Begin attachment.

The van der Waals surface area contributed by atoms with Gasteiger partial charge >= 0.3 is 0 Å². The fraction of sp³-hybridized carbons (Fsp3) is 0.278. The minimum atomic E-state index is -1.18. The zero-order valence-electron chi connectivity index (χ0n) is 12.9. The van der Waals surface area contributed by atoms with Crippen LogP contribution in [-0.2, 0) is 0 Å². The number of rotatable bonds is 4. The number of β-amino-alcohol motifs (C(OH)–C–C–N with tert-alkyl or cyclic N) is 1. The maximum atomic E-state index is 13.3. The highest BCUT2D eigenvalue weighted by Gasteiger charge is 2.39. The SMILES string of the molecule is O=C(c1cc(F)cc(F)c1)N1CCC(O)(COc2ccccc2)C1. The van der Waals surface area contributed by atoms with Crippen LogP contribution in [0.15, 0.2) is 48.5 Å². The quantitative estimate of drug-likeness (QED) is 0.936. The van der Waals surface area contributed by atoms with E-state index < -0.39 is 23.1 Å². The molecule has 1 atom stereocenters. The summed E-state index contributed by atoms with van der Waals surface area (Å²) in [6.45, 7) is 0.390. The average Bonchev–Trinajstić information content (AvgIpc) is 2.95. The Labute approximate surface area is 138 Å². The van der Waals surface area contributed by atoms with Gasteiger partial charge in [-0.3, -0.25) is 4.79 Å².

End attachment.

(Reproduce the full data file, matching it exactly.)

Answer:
The van der Waals surface area contributed by atoms with Gasteiger partial charge >= 0.3 is 0 Å². The fraction of sp³-hybridized carbons (Fsp3) is 0.278. The minimum atomic E-state index is -1.18. The zero-order valence-electron chi connectivity index (χ0n) is 12.9. The van der Waals surface area contributed by atoms with Crippen LogP contribution in [-0.2, 0) is 0 Å². The number of rotatable bonds is 4. The number of β-amino-alcohol motifs (C(OH)–C–C–N with tert-alkyl or cyclic N) is 1. The maximum atomic E-state index is 13.3. The highest BCUT2D eigenvalue weighted by Gasteiger charge is 2.39. The SMILES string of the molecule is O=C(c1cc(F)cc(F)c1)N1CCC(O)(COc2ccccc2)C1. The van der Waals surface area contributed by atoms with Crippen LogP contribution in [0.15, 0.2) is 48.5 Å². The quantitative estimate of drug-likeness (QED) is 0.936. The van der Waals surface area contributed by atoms with E-state index < -0.39 is 23.1 Å². The molecule has 1 atom stereocenters. The summed E-state index contributed by atoms with van der Waals surface area (Å²) in [6.45, 7) is 0.390. The average Bonchev–Trinajstić information content (AvgIpc) is 2.95. The Labute approximate surface area is 138 Å². The van der Waals surface area contributed by atoms with Gasteiger partial charge in [-0.3, -0.25) is 4.79 Å².